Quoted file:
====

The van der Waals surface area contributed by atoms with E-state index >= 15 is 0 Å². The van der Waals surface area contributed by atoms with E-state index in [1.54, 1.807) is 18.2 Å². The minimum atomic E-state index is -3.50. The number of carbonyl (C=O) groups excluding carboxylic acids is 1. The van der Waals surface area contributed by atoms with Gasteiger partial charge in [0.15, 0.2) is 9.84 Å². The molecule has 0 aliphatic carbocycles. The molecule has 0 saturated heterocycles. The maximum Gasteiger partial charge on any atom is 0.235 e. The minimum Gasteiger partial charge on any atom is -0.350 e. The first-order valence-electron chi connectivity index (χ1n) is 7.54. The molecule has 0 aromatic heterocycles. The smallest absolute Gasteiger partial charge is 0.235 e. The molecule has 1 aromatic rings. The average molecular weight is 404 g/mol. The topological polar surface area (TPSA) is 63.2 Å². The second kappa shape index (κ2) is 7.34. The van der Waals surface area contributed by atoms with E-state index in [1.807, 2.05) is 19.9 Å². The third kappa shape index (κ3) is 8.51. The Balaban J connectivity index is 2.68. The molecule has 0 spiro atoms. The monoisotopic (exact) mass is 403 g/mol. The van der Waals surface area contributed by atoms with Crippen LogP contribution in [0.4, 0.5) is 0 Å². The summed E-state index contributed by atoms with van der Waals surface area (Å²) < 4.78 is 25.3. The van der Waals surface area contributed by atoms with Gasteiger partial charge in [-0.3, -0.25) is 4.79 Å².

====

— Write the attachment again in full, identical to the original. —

The van der Waals surface area contributed by atoms with E-state index >= 15 is 0 Å². The van der Waals surface area contributed by atoms with E-state index in [1.54, 1.807) is 18.2 Å². The minimum atomic E-state index is -3.50. The number of carbonyl (C=O) groups excluding carboxylic acids is 1. The van der Waals surface area contributed by atoms with Gasteiger partial charge in [0.15, 0.2) is 9.84 Å². The molecule has 0 aliphatic carbocycles. The molecule has 0 saturated heterocycles. The maximum Gasteiger partial charge on any atom is 0.235 e. The minimum Gasteiger partial charge on any atom is -0.350 e. The first-order valence-electron chi connectivity index (χ1n) is 7.54. The molecule has 0 aromatic heterocycles. The smallest absolute Gasteiger partial charge is 0.235 e. The molecule has 1 aromatic rings. The average molecular weight is 404 g/mol. The topological polar surface area (TPSA) is 63.2 Å². The second kappa shape index (κ2) is 7.34. The van der Waals surface area contributed by atoms with E-state index in [1.807, 2.05) is 19.9 Å². The third kappa shape index (κ3) is 8.51. The Balaban J connectivity index is 2.68. The molecule has 0 spiro atoms. The monoisotopic (exact) mass is 403 g/mol. The van der Waals surface area contributed by atoms with Crippen LogP contribution in [0.4, 0.5) is 0 Å². The summed E-state index contributed by atoms with van der Waals surface area (Å²) < 4.78 is 25.3. The van der Waals surface area contributed by atoms with Gasteiger partial charge in [-0.3, -0.25) is 4.79 Å².